I've followed the OCLNN since it launched earlier this year and thought they were doing a pretty good job of providing timely original content and relevant aggregated local news from other sources. No reason for its failure was given in the OC Business Journal article, although some might speculate that they had difficulties attracting advertising revenue, without which any news organization will fail.

I cannot help but wonder about the future of the former Newport Mesa Daily Voice, which recently morphed into the Newport Beach Independent when former Daily Pilot publisher, Tom Johnson, sold the Daily Voice to an outfit in Laguna Beach and is now operating the Independent. There will be no Costa Mesa component in this modified venture and, based on its new look, it will continue to aggregate content from other sources with a little original content in the form of columnists. We'll be keeping our fingers crossed that this venture succeeds.

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Monday, May 24, 2010

Measure "C" - Yes or No?

As part of the strategy implemented by the City of Costa Mesa to retain the Orange County Fair and Event Center as it is today, the City Council recently approved a General Plan amendment that locks in the uses for that 150 acre site to it's current - or similar - uses.

I've lived in Costa Mesa going on 37 years now and I don't recall any issue that has generated such interest and that brought together so many diverse constituencies toward a common goal - keeping the Fairgrounds as-is. Although there were many different paths toward that goal expressed, I don't recall any local voice advocating the sale of the Fairgrounds for anything except it's current basket of uses.


However, since it only takes three votes of the council to change that restriction and council members come and go like the tides, the current council also approved placing on the June 8th, 2010 ballot a measure - Measure "C" - that, if passed by the voters of Costa Mesa, will further lock in that zoning. Any changes made in the future will require another vote of the people to implement.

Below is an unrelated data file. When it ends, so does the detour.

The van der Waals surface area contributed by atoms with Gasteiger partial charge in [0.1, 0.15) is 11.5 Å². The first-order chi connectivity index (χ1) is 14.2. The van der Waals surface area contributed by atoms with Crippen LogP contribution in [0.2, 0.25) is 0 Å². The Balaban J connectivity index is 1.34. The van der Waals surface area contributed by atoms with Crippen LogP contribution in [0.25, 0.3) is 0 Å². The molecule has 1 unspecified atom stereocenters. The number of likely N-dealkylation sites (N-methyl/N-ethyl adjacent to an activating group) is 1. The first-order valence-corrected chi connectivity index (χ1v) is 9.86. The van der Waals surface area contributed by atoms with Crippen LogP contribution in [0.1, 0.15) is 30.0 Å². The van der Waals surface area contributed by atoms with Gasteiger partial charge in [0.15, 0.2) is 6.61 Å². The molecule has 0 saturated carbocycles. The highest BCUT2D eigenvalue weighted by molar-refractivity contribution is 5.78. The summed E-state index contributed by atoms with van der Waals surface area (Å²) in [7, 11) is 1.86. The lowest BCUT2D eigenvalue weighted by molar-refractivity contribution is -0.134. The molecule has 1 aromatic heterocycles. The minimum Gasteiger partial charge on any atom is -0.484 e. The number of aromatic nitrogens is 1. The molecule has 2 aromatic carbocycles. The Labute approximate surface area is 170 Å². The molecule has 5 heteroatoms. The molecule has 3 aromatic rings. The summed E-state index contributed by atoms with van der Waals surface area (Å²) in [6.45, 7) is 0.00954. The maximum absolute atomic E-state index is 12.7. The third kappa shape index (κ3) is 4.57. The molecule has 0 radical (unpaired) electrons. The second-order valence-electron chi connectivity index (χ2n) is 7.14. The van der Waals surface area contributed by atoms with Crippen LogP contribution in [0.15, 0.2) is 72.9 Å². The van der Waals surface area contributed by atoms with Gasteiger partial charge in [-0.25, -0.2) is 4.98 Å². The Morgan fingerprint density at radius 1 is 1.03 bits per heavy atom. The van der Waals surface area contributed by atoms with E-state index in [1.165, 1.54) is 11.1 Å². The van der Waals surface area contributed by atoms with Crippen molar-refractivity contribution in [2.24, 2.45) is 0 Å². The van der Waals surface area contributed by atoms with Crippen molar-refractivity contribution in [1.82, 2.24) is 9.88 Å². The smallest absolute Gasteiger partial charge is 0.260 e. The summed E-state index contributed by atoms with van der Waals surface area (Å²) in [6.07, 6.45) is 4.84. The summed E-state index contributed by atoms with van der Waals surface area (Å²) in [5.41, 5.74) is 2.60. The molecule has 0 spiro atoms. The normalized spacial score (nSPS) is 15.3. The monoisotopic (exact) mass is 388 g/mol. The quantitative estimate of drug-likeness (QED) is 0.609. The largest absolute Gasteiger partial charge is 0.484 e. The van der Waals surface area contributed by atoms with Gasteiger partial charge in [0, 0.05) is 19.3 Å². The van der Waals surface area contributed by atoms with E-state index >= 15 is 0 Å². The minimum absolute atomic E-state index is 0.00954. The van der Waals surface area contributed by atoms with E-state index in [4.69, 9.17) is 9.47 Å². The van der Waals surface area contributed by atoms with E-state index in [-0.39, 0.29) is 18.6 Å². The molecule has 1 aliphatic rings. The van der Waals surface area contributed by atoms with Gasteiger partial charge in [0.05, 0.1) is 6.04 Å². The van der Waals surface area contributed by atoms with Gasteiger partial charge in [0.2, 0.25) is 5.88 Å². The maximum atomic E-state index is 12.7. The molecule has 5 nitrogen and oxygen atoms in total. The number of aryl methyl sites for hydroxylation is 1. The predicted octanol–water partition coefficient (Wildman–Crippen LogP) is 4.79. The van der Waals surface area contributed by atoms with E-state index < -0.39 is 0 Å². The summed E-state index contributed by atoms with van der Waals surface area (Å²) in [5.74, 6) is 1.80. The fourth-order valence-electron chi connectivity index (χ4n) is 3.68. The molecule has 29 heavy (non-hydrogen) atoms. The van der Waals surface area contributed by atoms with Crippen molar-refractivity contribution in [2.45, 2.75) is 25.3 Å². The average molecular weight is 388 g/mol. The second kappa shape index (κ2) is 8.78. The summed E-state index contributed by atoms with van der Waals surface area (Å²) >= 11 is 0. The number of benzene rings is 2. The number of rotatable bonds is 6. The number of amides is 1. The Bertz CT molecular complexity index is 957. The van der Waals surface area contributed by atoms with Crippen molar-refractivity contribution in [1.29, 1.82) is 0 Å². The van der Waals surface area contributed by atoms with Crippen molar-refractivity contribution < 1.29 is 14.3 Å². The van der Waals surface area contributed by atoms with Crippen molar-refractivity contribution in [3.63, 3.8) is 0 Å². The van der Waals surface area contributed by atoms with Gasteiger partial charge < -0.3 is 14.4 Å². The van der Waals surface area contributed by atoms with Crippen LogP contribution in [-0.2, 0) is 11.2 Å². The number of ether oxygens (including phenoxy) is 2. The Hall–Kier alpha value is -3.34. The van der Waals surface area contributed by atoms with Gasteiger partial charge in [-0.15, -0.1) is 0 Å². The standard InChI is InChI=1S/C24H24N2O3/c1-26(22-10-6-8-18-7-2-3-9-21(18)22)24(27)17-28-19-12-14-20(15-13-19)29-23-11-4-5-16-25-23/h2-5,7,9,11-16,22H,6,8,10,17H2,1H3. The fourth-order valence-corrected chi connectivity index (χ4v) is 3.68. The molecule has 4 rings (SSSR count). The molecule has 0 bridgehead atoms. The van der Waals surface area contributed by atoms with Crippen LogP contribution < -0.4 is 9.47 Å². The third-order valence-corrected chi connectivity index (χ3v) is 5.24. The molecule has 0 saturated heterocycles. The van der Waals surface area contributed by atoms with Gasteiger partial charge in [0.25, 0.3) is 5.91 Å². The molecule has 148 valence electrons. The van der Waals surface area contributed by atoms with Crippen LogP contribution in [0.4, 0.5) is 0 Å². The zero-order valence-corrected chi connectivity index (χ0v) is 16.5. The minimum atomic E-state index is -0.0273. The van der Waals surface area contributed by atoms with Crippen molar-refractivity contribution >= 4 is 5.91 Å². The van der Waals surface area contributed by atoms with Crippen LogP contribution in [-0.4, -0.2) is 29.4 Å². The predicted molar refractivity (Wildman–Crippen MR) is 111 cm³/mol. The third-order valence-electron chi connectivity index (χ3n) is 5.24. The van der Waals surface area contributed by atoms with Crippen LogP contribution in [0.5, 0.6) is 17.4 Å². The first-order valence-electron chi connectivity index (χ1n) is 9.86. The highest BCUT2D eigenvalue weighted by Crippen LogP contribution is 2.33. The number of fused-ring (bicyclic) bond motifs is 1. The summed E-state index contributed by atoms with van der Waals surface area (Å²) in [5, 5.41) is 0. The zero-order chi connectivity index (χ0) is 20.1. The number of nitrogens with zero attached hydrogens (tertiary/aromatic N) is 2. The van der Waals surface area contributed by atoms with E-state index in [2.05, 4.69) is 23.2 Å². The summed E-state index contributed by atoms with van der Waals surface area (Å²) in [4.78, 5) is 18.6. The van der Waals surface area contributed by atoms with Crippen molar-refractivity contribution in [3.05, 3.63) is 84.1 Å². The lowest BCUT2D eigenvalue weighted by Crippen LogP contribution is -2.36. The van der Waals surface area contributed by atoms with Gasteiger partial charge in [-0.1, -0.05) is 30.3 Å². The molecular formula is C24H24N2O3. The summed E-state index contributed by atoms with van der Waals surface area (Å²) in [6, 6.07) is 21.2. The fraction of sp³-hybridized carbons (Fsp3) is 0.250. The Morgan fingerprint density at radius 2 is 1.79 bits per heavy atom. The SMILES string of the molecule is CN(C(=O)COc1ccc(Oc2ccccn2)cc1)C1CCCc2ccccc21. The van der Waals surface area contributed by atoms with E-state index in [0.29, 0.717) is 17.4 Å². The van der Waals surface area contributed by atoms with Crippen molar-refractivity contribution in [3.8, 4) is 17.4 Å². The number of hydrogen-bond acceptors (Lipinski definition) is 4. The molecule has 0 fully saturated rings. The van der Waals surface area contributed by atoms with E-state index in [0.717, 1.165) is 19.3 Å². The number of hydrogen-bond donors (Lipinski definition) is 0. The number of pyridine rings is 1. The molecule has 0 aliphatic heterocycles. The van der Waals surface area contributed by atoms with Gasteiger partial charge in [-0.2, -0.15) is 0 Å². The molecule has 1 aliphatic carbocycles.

The ballot language is pretty straightforward:

"General Plan Designation of Orange County Fair and Event Center Should an ordinance be adopted confirming the General Plan Designation for the Orange County Fair and Event Center as it is set forth in the General Plan as amended by GP-09-01 which amended the fairground land use designation in the Land Use Element of the 2000 General Plan to describe and maintain current fair and event uses on the site and requiring that further amendment be made only upon majority vote of the electorate?"

Trying to get a broad perspective on this subject for you to consider, I asked several members of the community to give me their take on it. This next segment is a compilation of those views.

Greg Ridge, Westside Resident and "Derail The Sale" Activist
"The Orange County Fairgrounds is a tremendous legacy. We were given this asset from our fathers, to steward and enjoy, until we cold pass it on to our children and their future generations. Unfortunately, that stewardship has been corrupted and found severely lacking from those entrusted with it's care and preservation. Measure "C" will firmly place the future use of the Fairground property into the hands of the voters.